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Effects of COVID-19 Pandemic and Response on the Consumer Expenditure Surveys

This page summarizes the impact of the COVID-19 pandemic on the Consumer Expenditure Surveys in 2020. It describes changes in data collection, response rates before and during the pandemic, and effects of the pandemic on estimation procedures and data quality. This page will be updated as more reports become available about how the pandemic affected the Consumer Expenditure Surveys.

We also have more information on the impact of the pandemic on the Consumer Price Index and how it relates to the Consumer Expenditure Surveys.

Data collection

On March 19, 2020, in-person data collection ceased because of the COVID-19 pandemic. We changed procedures in both the Interview Survey and the Diary Survey so the U.S. Census Bureau could continue collecting high-quality data while also protecting the health and safety of respondents and staff. All interviews that normally would have been in person instead were done by telephone. Interviewers use resources on the Consumer Expenditure Surveys respondent webpage to guide respondents through the interview and provide details that were usually discussed during the in-person interview. The Diary Survey usually required respondents to record their spending in a daily diary form. Interviewers now transcribe these diary entries by telephone into a paper diary on the respondent's behalf.

Response rates

Response rates have steadily decreased over time, but the decrease at the start of COVID-19 was noticeably larger. Starting in March 2020, both surveys experienced a drop in response rates, with a much larger decrease in the Diary Survey. While the pandemic caused a larger drop in response rates in the Diary Survey, the drop was partially offset by a larger sample, which was introduced in January 2020. To combat declines in response, the U.S. Census Bureau’s Economic Reimbursable Surveys Division used their research contact frame to supplement the CE surveys. Beginning with April 2020, phone numbers from the contact frame were included in collection. The Interview Survey response rate showed an increase of almost 10 percentage points from July to September 2020. Response rates from September to December 2020 declined slightly, falling to 45.8 percent. The Diary Survey showed a similar uptick in response from April to September 2020, with response rates then falling slightly to 33.9 percent.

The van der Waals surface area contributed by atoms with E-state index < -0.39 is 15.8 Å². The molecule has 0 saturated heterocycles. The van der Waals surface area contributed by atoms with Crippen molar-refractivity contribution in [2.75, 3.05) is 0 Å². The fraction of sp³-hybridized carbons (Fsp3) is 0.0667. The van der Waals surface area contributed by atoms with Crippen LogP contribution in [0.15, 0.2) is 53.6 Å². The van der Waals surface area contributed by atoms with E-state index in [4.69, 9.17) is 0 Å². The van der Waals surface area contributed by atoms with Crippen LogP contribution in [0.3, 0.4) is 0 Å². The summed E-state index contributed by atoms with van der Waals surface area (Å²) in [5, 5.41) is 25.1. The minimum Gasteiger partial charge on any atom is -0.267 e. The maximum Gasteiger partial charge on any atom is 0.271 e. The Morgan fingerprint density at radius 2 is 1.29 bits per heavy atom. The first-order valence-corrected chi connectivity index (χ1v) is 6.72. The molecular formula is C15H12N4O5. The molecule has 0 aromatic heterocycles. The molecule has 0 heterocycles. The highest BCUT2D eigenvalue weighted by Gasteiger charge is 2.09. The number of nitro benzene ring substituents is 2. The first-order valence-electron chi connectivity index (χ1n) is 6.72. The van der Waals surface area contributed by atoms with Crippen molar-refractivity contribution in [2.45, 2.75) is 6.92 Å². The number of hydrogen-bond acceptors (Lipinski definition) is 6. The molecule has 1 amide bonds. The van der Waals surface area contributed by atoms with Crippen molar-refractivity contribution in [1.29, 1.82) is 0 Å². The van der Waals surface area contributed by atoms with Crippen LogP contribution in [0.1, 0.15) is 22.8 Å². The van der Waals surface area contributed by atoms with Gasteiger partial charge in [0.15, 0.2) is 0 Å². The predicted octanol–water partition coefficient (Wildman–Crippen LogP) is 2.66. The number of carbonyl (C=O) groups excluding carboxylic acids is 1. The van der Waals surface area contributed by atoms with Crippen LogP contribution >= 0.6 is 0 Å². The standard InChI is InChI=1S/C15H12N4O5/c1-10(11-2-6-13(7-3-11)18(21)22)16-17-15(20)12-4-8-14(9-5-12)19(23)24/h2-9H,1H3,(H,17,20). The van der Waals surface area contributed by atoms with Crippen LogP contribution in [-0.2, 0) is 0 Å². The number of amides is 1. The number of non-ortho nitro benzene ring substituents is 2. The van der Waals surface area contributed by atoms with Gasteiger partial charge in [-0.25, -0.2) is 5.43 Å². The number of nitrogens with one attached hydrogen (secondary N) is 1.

Response rates for the Consumer Expenditure Surveys
Month Diary Interview

Jul 2019

56.1% 55.1%

Aug 2019

55.6 52.7

Sep 2019

52.7 52.0

Oct 2019

51.7 54.7

Nov 2019

50.2 50.2

Dec 2019

45.0 50.3

Jan 2020

47.4 53.1

Feb 2020

49.5 52.2

Mar 2020

35.4 51.4

Apr 2020

26.3 46.2

May 2020

26.3 46.9

Jun 2020

25.8 44.7

Jul 2020

27.1 40.2

Aug 2020

30.4 43.3

Sep 2020

41.6 50.1

Oct 2020

38.6 47.4

Nov 2020

37.0 46.4

Dec 2020

33.9 45.8

Estimation procedures

There were no changes to estimation procedures in the Consumer Expenditure Surveys as a result of the pandemic. For further analysis of how the data were affected by the pandemic, see our 2020 calendar year tables. These tables provide annual calendar year means, which use data reported from the first quarter of 2020 through the fourth quarter of 2020. You also can learn more from our Public Use Microdata files. These files include Interview Survey data for all of 2020 and the first quarter of 2021 and Diary Survey data for all of 2020.

Data quality

Our assessment of data from the Interview Survey showed that we cannot draw a conclusion about whether data quality was affected by pandemic-related restrictions. It appears that the changes in data quality measures were driven by the underlying characteristics of the respondents rather than the change in the method of data collection. See our COVID-19 CE Interview Preliminary Report.

In the Diary Survey, our assessment of the data quality showed a significant decline in weekly expenditure entries across the protocols and periods examined. A deeper analysis suggests some of these changes resulted from actual changes in spending patterns. Overall, the COVID-19 pandemic and associated changes in data collection and spending had a negative effect on participation in the survey. The changes affected the demographic characteristics of those who participated and reduced the extent of entries collected from participating households. See our COVID-19 CE Diary Preliminary Report.

We did not see evidence of nonresponse bias in expenditure estimates in the second quarter of 2020. There was some evidence of a small but statistically significant amount of nonresponse bias in the third quarter of 2020. Please see our Report on Nonresponse Bias during the COVID-19 Period.

In comparison with the 2019 estimates, nine of the 14 major spending categories identified in the tables showed decreases in annual means. Of these nine, apparel and services, personal care products and services, alcoholic beverages, education, and food saw the largest percent decrease in average annual expenditures. The decreases in food and alcoholic beverages were primarily associated with purchases away from home. Measures of variance showed minor changes when compared to the 2019 estimates, with only cash contributions and education showing an increase in relative standard error greater than 1 percent. See our follow-up report on the impact of COVID-19 on CE survey estimates for 2020.

Last Modified Date: April 13, 2022